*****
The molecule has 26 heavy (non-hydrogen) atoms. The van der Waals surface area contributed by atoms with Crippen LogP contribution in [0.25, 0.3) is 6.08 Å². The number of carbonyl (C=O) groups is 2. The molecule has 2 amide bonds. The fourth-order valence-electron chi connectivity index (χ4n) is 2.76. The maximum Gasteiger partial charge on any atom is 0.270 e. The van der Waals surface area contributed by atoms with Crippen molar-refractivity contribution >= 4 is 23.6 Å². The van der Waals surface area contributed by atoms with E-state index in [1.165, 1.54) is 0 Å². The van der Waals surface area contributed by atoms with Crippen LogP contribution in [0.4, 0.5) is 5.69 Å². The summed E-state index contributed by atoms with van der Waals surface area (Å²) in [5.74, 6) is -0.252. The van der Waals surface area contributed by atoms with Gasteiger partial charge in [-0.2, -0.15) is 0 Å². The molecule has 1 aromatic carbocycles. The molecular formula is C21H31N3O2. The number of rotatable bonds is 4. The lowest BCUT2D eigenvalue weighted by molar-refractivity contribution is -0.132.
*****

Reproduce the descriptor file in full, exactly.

The molecule has 26 heavy (non-hydrogen) atoms. The van der Waals surface area contributed by atoms with Crippen LogP contribution in [0.25, 0.3) is 6.08 Å². The number of carbonyl (C=O) groups is 2. The molecule has 2 amide bonds. The fourth-order valence-electron chi connectivity index (χ4n) is 2.76. The maximum Gasteiger partial charge on any atom is 0.270 e. The van der Waals surface area contributed by atoms with Crippen molar-refractivity contribution >= 4 is 23.6 Å². The van der Waals surface area contributed by atoms with E-state index in [1.165, 1.54) is 0 Å². The van der Waals surface area contributed by atoms with Crippen LogP contribution in [0.4, 0.5) is 5.69 Å². The summed E-state index contributed by atoms with van der Waals surface area (Å²) in [5.74, 6) is -0.252. The van der Waals surface area contributed by atoms with Gasteiger partial charge in [-0.2, -0.15) is 0 Å². The molecule has 1 aromatic carbocycles. The molecular formula is C21H31N3O2. The number of rotatable bonds is 4. The lowest BCUT2D eigenvalue weighted by molar-refractivity contribution is -0.132.